Publishing (and getting credit for) your work is of key importance for all researchers, and as such is also an area that often presents challenges, and can result in disagreements.
We provide advice and guidance on good practices in the various aspects of publication, from deciding who should be given the status of an author on a paper, to managing the challenges that can arise when editing an academic journal.
They aim to help you ensure that you are aware of your own obligations and to avoid the pitfalls that can arise when publishing your work.
Open Access publishing is when your research outputs are made freely available online, with as few restrictions as possible on how they can be reused, as long as you are properly acknowledged and cited.
- REF2021 requirements: to be eligible for the next REF, all journal articles and conference proceedings (with an ISSN) accepted for publication after 1 April 2016, must be deposited in a compliant open access repository within 3 months of first online publication. You can easily comply with this policy by uploading your Author Accepted Manuscript into WRRO using myPublications.
- Funder requirements: many funders require that the research outputs that arise from their funded research are made open access, this includes the UK Research Council, Horizon2020, Wellcome Trust, Arthritis Research UK, Bloodwise, the British Heart Foundation, Cancer Research UK, or Parkinson’s UK amongst others.
If you need further advice please contact the Library Research Services Team at OAEnquiries@sheffield.ac.uk.
myPublications is the University's research information management system. It is used by researchers to:
- Maintain their output lists and view up-to-date metrics and altmetrics.
- Deposit outputs into our open access repository (WRRO).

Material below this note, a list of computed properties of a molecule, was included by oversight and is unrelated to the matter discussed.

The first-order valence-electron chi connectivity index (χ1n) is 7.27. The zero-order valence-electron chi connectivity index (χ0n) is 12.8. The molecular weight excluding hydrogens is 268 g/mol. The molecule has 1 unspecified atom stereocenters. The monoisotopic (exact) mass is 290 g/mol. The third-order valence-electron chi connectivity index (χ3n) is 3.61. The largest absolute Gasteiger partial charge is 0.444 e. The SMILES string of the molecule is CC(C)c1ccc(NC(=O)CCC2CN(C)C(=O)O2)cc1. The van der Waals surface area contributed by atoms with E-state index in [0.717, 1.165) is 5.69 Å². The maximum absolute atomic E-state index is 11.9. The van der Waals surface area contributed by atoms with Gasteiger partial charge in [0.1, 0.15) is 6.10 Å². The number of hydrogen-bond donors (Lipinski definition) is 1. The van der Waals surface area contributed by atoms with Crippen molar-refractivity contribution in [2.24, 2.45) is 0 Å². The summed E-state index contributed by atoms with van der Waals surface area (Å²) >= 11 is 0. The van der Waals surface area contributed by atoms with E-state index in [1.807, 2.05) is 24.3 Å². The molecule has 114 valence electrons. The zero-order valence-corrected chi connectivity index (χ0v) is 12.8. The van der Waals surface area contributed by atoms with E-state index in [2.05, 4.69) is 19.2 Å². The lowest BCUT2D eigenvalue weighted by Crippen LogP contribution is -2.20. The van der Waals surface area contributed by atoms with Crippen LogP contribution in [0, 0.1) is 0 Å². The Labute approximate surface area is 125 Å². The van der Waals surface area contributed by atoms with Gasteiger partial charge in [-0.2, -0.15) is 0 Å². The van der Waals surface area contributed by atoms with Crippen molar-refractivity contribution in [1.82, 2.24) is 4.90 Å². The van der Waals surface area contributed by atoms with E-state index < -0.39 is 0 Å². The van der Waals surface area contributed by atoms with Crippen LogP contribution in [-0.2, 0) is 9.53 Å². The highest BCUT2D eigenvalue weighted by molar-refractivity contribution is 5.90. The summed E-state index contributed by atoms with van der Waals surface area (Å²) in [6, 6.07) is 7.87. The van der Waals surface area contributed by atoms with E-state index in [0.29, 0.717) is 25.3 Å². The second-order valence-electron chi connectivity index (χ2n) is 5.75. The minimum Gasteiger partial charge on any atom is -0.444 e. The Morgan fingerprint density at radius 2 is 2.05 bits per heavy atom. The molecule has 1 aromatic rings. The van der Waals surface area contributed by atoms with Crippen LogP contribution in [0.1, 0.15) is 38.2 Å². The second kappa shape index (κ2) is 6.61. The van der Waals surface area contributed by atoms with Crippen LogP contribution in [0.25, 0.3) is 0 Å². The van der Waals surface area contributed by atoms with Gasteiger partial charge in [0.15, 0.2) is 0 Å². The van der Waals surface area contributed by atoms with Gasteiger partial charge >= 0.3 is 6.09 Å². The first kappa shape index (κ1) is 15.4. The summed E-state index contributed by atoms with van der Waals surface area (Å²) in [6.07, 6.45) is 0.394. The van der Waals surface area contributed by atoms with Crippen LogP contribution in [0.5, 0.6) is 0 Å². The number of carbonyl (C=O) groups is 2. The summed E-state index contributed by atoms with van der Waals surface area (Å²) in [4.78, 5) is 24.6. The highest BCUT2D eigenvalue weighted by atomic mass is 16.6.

- Nominate outputs for the REF and Stocktake Exercises.
- Automatically keep their staff website and ORCID profile up-to-date.
- Maintain their grants list and and link them to the resulting outputs.
- Record details of professional activities, such as journal refereeing, prizes and awards, public lectures, and many others.
- Export data for use in CVs, grant applications or for other services such as Mendeley or ResearchGate.
The myPublications support site provides help and guidance will all aspects of using the system.
Metrics are quantitative measures designed to help evaluate research outputs, and there are many different types available.
- Citation metrics (often called bibliometrics): citations in academic journals are an indication of the interest in, and importance of, particular research papers within the scholarly community. A citation is the act of one author referencing the work of another and is usually an indication that a paper has influenced subsequent research in some way.
- Alternative or complementary metrics (often called altmetrics) are another way to assess the attention received by research outputs. They focus on online activity to reveal how research is being shared and discussed both within the academic community and beyond.
We have produced a Metrics Portal jointly with the Library to help researchers understand and track the attention that their research outputs have received.
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